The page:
Not really. I see myself as really quite an objective psychologist. Obviously, humans are limited. But they’re also pretty marvellous. In Thinking, Fast and Slow, I really was trying to talk about the marvels of intuitive thinking and not only about its flaws – but flaws are more amusing so there is more attention paid there.
One of the things that struck me reading the book is that however much individuals and organisations profess the desire to be efficient and rational, there’s a fundamental part of us that is bored by predictability and just wants to roll the dice. Do you think you take enough account of that?
There are many domains where you really want diversity and creativity. But there is also a need for uniformity in well-defined tasks. If the effort to achieve uniformity gets people unmotivated, or if it becomes excessively bureaucratic, that in itself can be a problem. That is something that organisations are going to have to negotiate.
I was struck watching the American elections by just how often politicians of both sides appealed to God for guidance or help. You don’t talk about religion in the book, but does supernatural faith add to noise?
I think there is less difference between religion and other belief systems than we think. We all like to believe we’re in direct contact with truth. I will say that in some respects my belief in science is not very different from the belief other people have in religion. I mean, I believe in climate change, but I have no idea about it really. What I believe in is the institutions and methods of people who tell me there is climate change. We shouldn’t think that because we are not religious, that makes us so much cleverer than religious people. The arrogance of scientists is something I think about a lot.
You end your book with some ideas for eliminating noise, creating checklists for decision making, having “designated decision observers” and so on. I was reminded of those studies that show how corporate efforts to reduce unconscious racial and gender bias through compulsory training have been either ineffective or counter-productive. How do you take account of such unforeseen consequences?
There is always a risk of that. And those ideas you mention are largely untested but, we think, worth considering. Others in the book are founded on more experience, are more solid.
Do you feel that there are wider dangers in using data and AI to augment or replace human judgment?
There are going to be massive consequences of that change that are already beginning to happen. Some medical specialties are clearly in danger of being replaced, certainly in terms of diagnosis. And there are rather frightening scenarios when you’re talking about leadership. Once it’s demonstrably true that you can have an AI that has far better business judgment, say, what will that do to human leadership?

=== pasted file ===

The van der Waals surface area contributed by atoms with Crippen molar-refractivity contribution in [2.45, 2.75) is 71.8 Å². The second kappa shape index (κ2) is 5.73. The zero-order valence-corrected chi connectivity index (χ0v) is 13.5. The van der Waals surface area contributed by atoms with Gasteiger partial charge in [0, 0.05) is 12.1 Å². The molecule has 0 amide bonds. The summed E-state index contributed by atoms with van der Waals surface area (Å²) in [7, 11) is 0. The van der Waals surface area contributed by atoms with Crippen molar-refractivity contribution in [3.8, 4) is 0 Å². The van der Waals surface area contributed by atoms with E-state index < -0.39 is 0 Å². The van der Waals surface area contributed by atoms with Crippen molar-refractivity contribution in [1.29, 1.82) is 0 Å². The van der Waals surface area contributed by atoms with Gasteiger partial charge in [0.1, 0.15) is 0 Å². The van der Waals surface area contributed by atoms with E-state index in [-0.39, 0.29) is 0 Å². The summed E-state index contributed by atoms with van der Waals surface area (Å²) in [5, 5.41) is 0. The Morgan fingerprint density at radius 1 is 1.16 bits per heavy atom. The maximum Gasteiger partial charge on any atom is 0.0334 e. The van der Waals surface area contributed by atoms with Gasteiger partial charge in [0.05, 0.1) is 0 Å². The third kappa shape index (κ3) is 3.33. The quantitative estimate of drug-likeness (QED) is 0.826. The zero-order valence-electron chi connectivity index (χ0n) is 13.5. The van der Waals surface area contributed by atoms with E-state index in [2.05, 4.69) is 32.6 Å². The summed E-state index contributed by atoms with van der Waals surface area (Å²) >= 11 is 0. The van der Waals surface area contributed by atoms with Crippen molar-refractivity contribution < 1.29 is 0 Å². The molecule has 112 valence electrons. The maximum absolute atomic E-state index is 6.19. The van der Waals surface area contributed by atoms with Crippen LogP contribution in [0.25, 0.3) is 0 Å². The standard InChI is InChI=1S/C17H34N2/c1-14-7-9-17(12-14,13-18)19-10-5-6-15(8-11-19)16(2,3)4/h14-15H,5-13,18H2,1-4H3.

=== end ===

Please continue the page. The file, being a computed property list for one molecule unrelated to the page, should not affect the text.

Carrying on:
Are we already seeing a backlash against that? I guess one way of understanding the election victories of Trump and Johnson is as a reaction against an increasingly complex world of information – their appeal is that they are simple impulsive chancers. Are we likely to see more of that populism?
I have learned never to make forecasts. Not only can I certainly not do it – I’m not sure it can be done. But one thing that looks very likely is that these huge changes are not going to happen quietly. There is going to be massive disruption. The technology is developing very rapidly, possibly exponentially. But people are linear. When linear people are faced with exponential change, they’re not going to be able to adapt to that very easily. So clearly, something is coming… And clearly AI is going to win [against human intelligence]. It’s not even close. How people are going to adjust to this is a fascinating problem – but one for my children and grandchildren, not me.
Your own life began in even more extreme uncertainty – as a boy in occupied France: your father was first arrested by the Nazis as a Jew, then spared and your family escaped into hiding. How much of your lifelong interest in these questions – the need to understand human motivations – was rooted in those anxieties and fears do you think?
When I look back, I think I was always going to be a psychologist. I had curiosity from a really early age about how the mind works. I don’t think that my personal history had much to do with it though, it was always there.
Do you feel that you’re fundamentally still the child that you were when you were six or seven?
Yes. There’s certainly a continuity. I can still recognise something within myself.
When you embarked on this work, could you imagine you would still be hard at it at 87?
No, I imagined I would be dead! But to my surprise, I still have the same curiosity. I’m collaborating on several projects and investigations since I finished the book. One is how the inability to solve the famous “bat and ball problem” correlates with belief in God and that 9/11 was a conspiracy. It’s all as fun to me as it ever was.